Judge Rufus Yent declared a mistrial Thursday morning in the Greg Nelson trial. The final poll was six to six on the kidnapping count, and seven to five for conviction on the murder count. Unfortunately, I missed the drama of the moment. I was working on my garden patch, and found one last onion.
But I did get to the courthouse at 3:30. Court was in session from 4:00 to 4:30. The prosecution now has moved to try Greg Nelson and Suzanne Little together, with jury selection beginning Jan. 11. Neither defense lawyer seemed to have any serious objections, but they will have until the 19th to reply. The judge postponed action on the motion of John Forsyth, representing Little, for a change of venue. It looks like both teams are proceeding on the assumption that the trial will be in Yreka, but we will see.
A joint trial would be a logistical problem because the small courtroom would have to hold two separate juries, each with four alternates. There will probably be occasions when one jury would be escorted out of the room because defendants may have conflicting interests.
Judge Yent indicated that Little would probably be released on own recognizance in exchange for a waiver of right to prompt trial, provided that she stay away from Hoopa. Forsyth said she would be in San Francisco. Both defendants were present, in prison orange instead of street clothes. Court was recessed after the discussion of scheduling. Other than a few comments, Forsyth had little opportunity to demonstrate his skill. Prosecution witness Sylvia Jenkins claimed that they robbed the Ray's Sentry supermarket to get money to pay him. (Not that she is a very credible witness, but that was the rumor in Hoopa.)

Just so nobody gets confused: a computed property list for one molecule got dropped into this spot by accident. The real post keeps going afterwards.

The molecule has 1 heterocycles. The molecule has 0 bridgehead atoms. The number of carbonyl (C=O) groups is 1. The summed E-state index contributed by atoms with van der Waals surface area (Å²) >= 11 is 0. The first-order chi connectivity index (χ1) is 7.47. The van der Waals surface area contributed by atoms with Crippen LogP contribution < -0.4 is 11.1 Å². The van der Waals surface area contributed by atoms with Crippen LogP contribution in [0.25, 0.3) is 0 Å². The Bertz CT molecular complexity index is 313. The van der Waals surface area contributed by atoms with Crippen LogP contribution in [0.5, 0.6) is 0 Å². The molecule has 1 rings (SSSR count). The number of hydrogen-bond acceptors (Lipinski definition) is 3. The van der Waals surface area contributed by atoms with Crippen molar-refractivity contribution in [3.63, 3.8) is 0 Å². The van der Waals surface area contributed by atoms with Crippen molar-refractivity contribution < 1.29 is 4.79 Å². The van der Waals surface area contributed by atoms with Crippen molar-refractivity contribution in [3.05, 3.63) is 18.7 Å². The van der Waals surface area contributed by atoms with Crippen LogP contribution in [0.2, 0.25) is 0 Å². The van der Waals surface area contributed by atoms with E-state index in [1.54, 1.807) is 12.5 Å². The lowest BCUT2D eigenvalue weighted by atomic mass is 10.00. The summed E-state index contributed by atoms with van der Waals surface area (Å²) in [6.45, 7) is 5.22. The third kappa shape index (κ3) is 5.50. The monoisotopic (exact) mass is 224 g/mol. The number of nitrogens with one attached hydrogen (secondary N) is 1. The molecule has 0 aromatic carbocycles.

I was surprised that murder got more votes for conviction than kidnapping. The corroboration of the murder confession rested almost entirely with Steve Marshall. To believe his story, you have to believe that after he told his mother he saw Greg, Suzanne and Joyce, and was told to keep quiet and stay close, then a few weeks later they dropped him off at the home of the suspected kidnappers for babysitting. What parent would do that? The kidnapping confession, on the other hand, seems to be corroborated by his sister's testimony, and a couple of others who said they saw the child. Plus, the kidnapping confession took place during the "good cop" part of the interrogation, and seems more spontaneous. But, I'm not entitled to second guess the jurors. They got intimately familiar with all the evidence. I heard a little bit directly, and the rest second hand.